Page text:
Sweat of My Brow
What value this? To what end these?
To sort, to scan, to type the keys,
To file, to phone, to read the mail,
To meet, to melt as air grows stale?
Were we not naked once, and wild?
Deeds and natures reconciled?
Did not our fathers' backs and hands
Raise up these walls, restore these lands?
Were I set free to tread the field—
Shirt off my back—and bravely wield
The scythe, the saw, the wheel, the plow,
Would I wish for...what I do now?
I sit; I sort; I think; I plan.
Do these things make me less a man?
Do strain, grit, struggle, sweat and toil,
To split the block and turn the soil,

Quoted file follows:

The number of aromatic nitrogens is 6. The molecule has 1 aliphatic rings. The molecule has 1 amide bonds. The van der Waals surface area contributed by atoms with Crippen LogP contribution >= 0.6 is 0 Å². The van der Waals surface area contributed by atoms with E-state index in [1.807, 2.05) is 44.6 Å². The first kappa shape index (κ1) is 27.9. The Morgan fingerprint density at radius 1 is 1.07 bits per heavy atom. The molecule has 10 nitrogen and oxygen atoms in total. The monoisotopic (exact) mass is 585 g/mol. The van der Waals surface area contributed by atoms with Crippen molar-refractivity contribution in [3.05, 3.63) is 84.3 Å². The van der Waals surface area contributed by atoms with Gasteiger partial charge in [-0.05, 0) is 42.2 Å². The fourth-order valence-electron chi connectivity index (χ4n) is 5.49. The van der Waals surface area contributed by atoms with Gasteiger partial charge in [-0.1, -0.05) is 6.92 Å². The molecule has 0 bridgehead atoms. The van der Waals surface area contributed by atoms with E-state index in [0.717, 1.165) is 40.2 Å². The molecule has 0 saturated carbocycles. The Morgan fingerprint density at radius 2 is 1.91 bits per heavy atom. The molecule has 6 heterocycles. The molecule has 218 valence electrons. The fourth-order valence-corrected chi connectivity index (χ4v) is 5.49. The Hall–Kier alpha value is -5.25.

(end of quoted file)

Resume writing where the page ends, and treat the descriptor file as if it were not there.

Make me nobler, or just tired?
I need to know—I've just been fired.
I was honored in 2002 when this poem, entered into a contest in New York City for poems to be posted in NYC subway cars, was selected by the poetry editor of the New Yorker magazine to be read on National Public Radio. She was also a judge for that contest. Alas, in the end I think it was a line or two too long to fit the spot on the subway—and the New Yorker was not interested (probably because it is not obscure enough).